[Show abstract][Hide abstract] ABSTRACT: A 12-year-old male English Pointer was examined due to a soft-tissue swelling at the medial canthus of the right orbital region, which was causing facial deformity. The dog had epiphora, purulent nasal discharge, epistaxis, dyspnea, and progressive weight loss. An intraoral mass was observed near the right maxillary premolars. Neoplastic disease was diagnosed based on ancillary tests, which included blood work, skull and intraoral radiographs, ocular ultrasonography and computed tomography. Histopathology revealed transitional carcinoma involving the nasal and oral cavities, maxilla, bony orbit and retrobulbar space. Nasal tumors represent approximately 2% of all tumors diagnosed in this species. Transitional carcinoma is the second most common type of malignant epithelial tumor in the nasal sinuses. This case illustrates the extensive destruction of the soft and bony tissues of the face, including the bony orbit that this type of tumor can cause.
Arquivo Brasileiro de Medicina Veterinária e Zootecnia 08/2013; 65(4):1017-1023. · 0.27 Impact Factor
[Show abstract][Hide abstract] ABSTRACT: A female, eight-year-old, mixed-breed blue-eyed dog was presented for ophthalmic evaluation because its left eye had "changed color" one year previously. The before left eye was enucleated and submitted for evaluation. Histopathological analysis revealed an invasive neoplastic mass effacing most of the ventral aspect of the iris stroma. A diagnosis of an anterior uveal spindle cell tumor was made. Immunohistochemical results were strongly suggestive of a schwannoma, but some smooth muscle differentiation was also observed. Two and a half years after therapeutic enucleation there was no evidence of neoplasm recurrence or metastasis.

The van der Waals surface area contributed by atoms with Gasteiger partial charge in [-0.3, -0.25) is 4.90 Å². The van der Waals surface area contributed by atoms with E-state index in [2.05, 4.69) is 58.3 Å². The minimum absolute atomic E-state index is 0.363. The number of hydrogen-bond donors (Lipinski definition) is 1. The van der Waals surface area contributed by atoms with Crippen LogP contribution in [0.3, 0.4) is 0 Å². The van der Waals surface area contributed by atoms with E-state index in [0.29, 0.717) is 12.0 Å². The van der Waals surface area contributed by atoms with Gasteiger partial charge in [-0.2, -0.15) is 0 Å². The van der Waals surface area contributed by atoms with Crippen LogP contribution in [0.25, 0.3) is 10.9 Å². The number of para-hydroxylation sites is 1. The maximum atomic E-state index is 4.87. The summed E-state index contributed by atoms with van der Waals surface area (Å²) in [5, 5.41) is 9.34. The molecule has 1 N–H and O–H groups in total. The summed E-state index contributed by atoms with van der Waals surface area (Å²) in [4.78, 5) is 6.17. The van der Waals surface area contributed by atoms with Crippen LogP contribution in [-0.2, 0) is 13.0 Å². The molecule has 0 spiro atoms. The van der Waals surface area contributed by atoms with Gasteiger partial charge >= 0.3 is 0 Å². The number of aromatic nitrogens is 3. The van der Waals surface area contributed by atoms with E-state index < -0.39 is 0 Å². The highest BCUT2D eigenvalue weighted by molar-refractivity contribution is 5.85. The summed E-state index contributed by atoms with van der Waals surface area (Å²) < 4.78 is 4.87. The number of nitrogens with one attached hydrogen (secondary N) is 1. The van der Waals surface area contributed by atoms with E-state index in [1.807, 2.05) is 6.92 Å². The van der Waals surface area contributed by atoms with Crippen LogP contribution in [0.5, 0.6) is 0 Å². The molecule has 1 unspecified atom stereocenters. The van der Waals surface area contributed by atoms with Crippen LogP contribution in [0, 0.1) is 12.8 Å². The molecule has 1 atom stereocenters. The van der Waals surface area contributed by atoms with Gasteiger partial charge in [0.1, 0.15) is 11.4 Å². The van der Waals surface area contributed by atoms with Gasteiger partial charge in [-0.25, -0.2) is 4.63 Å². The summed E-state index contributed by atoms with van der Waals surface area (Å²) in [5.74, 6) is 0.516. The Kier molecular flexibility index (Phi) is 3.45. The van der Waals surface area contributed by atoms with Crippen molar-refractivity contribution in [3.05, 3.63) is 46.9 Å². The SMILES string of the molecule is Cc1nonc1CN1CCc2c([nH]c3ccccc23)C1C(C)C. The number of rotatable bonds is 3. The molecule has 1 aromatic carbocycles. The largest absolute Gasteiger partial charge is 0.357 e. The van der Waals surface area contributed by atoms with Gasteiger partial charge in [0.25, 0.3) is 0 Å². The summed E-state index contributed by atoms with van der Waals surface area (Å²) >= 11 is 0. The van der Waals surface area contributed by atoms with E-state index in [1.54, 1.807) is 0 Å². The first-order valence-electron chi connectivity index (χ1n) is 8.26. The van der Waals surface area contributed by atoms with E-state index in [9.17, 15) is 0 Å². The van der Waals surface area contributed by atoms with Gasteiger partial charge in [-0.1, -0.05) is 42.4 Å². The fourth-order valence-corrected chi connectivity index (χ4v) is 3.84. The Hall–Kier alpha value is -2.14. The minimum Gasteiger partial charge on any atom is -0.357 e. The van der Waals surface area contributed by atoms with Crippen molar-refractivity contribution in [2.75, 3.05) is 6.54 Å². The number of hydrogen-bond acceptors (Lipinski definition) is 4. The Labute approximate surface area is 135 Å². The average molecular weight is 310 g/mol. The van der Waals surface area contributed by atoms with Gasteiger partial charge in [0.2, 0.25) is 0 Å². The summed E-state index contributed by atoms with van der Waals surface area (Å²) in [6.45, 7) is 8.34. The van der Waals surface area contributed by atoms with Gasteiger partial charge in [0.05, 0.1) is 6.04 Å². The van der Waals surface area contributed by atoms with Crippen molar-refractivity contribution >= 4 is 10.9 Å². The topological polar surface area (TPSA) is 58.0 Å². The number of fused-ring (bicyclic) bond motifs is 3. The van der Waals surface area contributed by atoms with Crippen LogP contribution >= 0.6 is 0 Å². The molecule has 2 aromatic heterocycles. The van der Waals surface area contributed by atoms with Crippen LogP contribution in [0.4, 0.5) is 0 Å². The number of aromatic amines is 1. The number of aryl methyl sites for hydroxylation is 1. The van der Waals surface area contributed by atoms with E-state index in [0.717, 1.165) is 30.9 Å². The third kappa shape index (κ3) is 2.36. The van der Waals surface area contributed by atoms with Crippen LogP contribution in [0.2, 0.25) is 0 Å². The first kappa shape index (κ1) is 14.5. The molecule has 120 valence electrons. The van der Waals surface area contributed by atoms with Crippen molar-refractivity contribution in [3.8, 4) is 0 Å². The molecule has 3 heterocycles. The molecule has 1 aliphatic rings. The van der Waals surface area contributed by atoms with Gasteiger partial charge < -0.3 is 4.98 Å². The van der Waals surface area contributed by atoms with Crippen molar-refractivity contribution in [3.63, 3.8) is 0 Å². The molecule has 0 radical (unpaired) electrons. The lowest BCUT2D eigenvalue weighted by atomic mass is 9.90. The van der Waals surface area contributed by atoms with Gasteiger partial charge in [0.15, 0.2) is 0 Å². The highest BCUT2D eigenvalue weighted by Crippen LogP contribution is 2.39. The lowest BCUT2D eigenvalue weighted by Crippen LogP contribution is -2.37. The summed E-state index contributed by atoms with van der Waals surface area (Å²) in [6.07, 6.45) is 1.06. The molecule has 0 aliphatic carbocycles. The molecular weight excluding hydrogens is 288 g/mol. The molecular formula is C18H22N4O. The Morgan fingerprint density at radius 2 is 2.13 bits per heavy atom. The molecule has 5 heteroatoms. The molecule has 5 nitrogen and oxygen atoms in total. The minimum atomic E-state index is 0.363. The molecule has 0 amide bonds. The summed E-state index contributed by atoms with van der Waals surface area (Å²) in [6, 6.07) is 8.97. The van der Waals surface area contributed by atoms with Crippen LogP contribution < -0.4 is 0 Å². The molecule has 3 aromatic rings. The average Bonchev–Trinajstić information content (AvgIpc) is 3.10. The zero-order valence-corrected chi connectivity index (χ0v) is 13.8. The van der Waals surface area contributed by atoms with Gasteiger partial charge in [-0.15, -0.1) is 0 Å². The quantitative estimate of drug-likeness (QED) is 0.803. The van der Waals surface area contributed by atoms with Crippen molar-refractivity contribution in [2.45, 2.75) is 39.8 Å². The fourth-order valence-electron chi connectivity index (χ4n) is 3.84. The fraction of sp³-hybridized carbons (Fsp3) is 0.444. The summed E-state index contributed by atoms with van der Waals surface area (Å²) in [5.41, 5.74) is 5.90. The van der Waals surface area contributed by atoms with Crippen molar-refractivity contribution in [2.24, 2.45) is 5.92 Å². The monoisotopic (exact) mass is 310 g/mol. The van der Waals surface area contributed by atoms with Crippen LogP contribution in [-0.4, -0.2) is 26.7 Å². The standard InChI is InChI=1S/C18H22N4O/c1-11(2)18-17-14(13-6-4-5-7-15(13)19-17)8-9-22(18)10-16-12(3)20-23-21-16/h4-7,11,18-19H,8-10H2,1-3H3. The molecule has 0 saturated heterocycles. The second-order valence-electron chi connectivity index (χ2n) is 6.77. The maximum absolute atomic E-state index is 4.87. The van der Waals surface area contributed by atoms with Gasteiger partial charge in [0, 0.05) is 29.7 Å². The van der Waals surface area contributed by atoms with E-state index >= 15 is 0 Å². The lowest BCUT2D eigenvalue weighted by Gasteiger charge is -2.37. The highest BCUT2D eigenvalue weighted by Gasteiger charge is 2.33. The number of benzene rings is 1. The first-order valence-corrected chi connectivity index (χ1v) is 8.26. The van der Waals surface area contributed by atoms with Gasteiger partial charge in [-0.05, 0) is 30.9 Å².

[Show abstract][Hide abstract] ABSTRACT: A 7-year-old, male mixed-breed dog was presented for evaluation of a well-delineated, pink, oval and slightly firm mass with a smooth regular surface that was expanding approximately 60% of the lower eyelid conjunctiva and the lateral canthus. The dog had a supposed primary B-cell lymphoma at the temporal canthus of the upper eyelid conjunctiva of the same eye that had been removed approximately 3 years earlier. No metastases were detected at either presentation. Histologically, the conjunctival lamina propria was effaced by a well-delineated, unencapsulated and expansile highly cellular neoplasm composed of sheets of round cells that were immunohistochemically positive for CD20 and CD79a negative for CD3. Based on the microscopic and immunohistochemical findings, a diagnosis of supposed primary B cell conjunctival lymphoma was made. Primary ocular and adnexal ocular lymphomas in dogs are rarely reported and their behavior is poorly characterized. Further tumor recurrence was not observed one year post operatively. This case was considered unusual because of its conjunctival involvement and the clinical course with recurrence after three years of a surgical therapeutic procedure.